In a move designed to increase funding for affordable housing projects, developers will soon be required to pay in-lieu fees that are double the existing rate as part of San Luis Obispo County’s Inclusionary Housing Ordinance.
Under the new fee approved in a 3-2 vote by the county Board of Supervisors on Tuesday, developers will pay an in-lieu fee of $3,150 for construction of a 2,100-square-foot home, up from $1,575. The fee for a 10,000-square-foot building will be $13,600 instead of the previous $6,800. The increase goes into effect July 1.
The housing ordinance, created in 2008 because of a shortage of affordable housing, requires developers of market-rate projects to either build affordable housing or pay an in-lieu fee to help augment funding for units built for low-income residents by nonprofit agencies such as Habitat for Humanity or the Housing Authority of San Luis Obispo.
Most builders have chosen to pay the fee over building affordable housing, according to county officials.
What People’s Self-Help Housing and other local organizations do is so critical to our county. In-lieu fees are one of the few ways to help get these things built.
Adam Hill, SLO County supervisor
“What People’s Self-Help Housing and other local organizations do is so critical to our county,” Supervisor Adam Hill said. “In-lieu fees are one of the few ways to help get these things built.”
Supervisor Bruce Gibson noted the fees haven’t been raised since the program was initiated eight years ago.
Gibson said other funding mechanisms, including a countywide voter taxation initiative as suggested by homebuilder representatives, would face steep challenges for success and don’t seem likely.
Gibson cited this year’s Measure J proposition to increase county spending on local transportation infrastructure, which narrowly lost in the Nov. 8 election with a 66.31 percent vote in favor of the project. The measure needed a 66.67 percent “yes” vote for approval.
“It seems to me the homebuilders are trying to protect their profits at the expense of poor people,” Gibson said. “Let’s put this into full effect so we’re doing more than just providing lip service.”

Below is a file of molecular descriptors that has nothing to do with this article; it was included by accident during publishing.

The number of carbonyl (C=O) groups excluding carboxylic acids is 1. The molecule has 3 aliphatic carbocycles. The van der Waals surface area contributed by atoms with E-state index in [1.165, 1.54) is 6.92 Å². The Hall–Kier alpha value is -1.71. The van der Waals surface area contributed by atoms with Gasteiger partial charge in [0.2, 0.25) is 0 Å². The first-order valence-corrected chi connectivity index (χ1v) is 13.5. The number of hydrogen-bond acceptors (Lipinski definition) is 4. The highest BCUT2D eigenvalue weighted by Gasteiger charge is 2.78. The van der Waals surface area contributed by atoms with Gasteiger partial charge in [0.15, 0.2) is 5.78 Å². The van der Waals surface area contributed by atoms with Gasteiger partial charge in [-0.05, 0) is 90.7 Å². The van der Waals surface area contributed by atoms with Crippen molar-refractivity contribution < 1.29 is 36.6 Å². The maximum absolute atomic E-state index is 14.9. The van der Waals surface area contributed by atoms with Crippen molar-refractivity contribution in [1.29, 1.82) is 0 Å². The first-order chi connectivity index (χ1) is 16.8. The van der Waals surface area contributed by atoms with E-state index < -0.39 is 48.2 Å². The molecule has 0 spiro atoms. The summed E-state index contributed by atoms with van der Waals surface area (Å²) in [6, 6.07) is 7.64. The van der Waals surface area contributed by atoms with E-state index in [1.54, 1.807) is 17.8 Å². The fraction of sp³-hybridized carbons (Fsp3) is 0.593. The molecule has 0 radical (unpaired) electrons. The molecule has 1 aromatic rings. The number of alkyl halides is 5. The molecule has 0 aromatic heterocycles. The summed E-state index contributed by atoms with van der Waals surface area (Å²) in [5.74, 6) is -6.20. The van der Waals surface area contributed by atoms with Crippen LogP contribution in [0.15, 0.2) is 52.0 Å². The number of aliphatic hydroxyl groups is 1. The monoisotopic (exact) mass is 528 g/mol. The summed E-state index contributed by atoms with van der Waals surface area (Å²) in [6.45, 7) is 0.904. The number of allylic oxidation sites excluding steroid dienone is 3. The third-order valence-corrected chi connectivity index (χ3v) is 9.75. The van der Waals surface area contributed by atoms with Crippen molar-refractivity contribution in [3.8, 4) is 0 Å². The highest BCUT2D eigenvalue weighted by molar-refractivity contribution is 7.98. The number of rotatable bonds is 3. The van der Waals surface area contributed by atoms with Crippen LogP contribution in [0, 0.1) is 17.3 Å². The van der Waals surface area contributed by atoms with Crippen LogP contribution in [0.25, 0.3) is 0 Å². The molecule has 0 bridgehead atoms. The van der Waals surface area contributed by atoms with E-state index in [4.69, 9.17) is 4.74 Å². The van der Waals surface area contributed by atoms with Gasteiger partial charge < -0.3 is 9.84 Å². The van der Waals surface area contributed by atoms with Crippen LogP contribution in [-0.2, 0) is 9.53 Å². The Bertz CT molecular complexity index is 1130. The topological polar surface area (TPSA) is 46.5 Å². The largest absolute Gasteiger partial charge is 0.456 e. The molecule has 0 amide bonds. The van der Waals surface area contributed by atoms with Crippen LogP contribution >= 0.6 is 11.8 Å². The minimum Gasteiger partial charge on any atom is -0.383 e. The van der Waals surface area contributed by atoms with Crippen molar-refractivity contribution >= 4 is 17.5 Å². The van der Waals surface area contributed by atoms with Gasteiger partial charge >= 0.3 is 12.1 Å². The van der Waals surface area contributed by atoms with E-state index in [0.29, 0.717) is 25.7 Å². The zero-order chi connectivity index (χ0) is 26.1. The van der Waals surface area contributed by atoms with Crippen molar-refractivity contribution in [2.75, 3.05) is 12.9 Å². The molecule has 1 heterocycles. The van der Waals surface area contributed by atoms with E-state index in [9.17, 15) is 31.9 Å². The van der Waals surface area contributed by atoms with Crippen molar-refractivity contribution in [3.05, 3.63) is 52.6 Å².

Supervisors Debbie Arnold and Lynn Compton voted against the fee increase. Compton recommended keeping in-lieu fees at the same level, arguing that homebuyers may not be able to afford the costs that would be passed on to them.
“People leave when their taxes are too high,” Compton said. “Taxes discourage a sale.”
Since 2009, the county had collected between $60,000 and $80,000 in fees. But in October, the latest phase of the large-scale Monarch Dunes project in the Nipomo area paid $614,531 in fees as part of the ordinance.
People leave when their taxes are too high. Taxes discourage a sale.
Lynn Compton, SLO County supervisor
County senior planner Ted Bench said the county’s median home price is more than $500,000, and buyers need an annual income of $123,360 or more to buy a home at that price. The original in-lieu fee represents 0.00314 percent of the price of a $500,000 house, Bench said.
This year, $125,268 has been used to support construction of three affordable housing projects — the Rolling Hills 2 Apartments in Templeton, Humbert Avenue Apartments in San Luis Obispo and eight single family homes in Arroyo Grande on Brisco Road that are being built by Habitat for Humanity.
Scott Smith, the executive director of HASLO, said local money raised through the ordinance helps nonprofit groups leverage funding from other public funding sources, including federal low-income tax credits.
“You have a better chance of getting tax credit funding if your local government provides more support for a project,” Smith said. “We’re competing against other counties for that funding.”